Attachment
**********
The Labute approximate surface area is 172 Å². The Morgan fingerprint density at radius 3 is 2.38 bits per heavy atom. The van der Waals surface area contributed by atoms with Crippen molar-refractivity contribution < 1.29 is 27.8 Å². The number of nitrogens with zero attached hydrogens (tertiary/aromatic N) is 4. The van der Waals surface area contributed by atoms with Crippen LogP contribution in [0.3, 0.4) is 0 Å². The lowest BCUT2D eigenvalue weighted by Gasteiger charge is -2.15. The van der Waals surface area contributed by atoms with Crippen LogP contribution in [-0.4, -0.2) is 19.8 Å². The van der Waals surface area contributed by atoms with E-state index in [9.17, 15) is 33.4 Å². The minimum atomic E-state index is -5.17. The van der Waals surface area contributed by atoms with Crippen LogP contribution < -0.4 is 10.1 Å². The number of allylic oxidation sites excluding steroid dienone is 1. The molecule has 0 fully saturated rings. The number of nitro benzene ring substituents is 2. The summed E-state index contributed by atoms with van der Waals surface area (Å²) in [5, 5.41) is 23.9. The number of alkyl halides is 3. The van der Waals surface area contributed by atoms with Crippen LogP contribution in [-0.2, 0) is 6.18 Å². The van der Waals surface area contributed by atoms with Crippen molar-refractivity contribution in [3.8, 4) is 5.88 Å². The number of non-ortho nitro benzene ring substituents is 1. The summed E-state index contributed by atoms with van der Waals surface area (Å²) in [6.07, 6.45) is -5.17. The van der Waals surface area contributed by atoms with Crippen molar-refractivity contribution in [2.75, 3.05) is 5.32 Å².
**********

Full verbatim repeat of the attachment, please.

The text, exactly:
The Labute approximate surface area is 172 Å². The Morgan fingerprint density at radius 3 is 2.38 bits per heavy atom. The van der Waals surface area contributed by atoms with Crippen molar-refractivity contribution < 1.29 is 27.8 Å². The number of nitrogens with zero attached hydrogens (tertiary/aromatic N) is 4. The van der Waals surface area contributed by atoms with Crippen LogP contribution in [0.3, 0.4) is 0 Å². The lowest BCUT2D eigenvalue weighted by Gasteiger charge is -2.15. The van der Waals surface area contributed by atoms with Crippen LogP contribution in [-0.4, -0.2) is 19.8 Å². The van der Waals surface area contributed by atoms with E-state index in [9.17, 15) is 33.4 Å². The minimum atomic E-state index is -5.17. The van der Waals surface area contributed by atoms with Crippen LogP contribution < -0.4 is 10.1 Å². The number of allylic oxidation sites excluding steroid dienone is 1. The molecule has 0 fully saturated rings. The number of nitro benzene ring substituents is 2. The summed E-state index contributed by atoms with van der Waals surface area (Å²) in [5, 5.41) is 23.9. The number of alkyl halides is 3. The van der Waals surface area contributed by atoms with Crippen LogP contribution in [-0.2, 0) is 6.18 Å². The van der Waals surface area contributed by atoms with Crippen molar-refractivity contribution in [3.8, 4) is 5.88 Å². The number of non-ortho nitro benzene ring substituents is 1. The summed E-state index contributed by atoms with van der Waals surface area (Å²) in [6.07, 6.45) is -5.17. The van der Waals surface area contributed by atoms with Crippen molar-refractivity contribution in [2.75, 3.05) is 5.32 Å².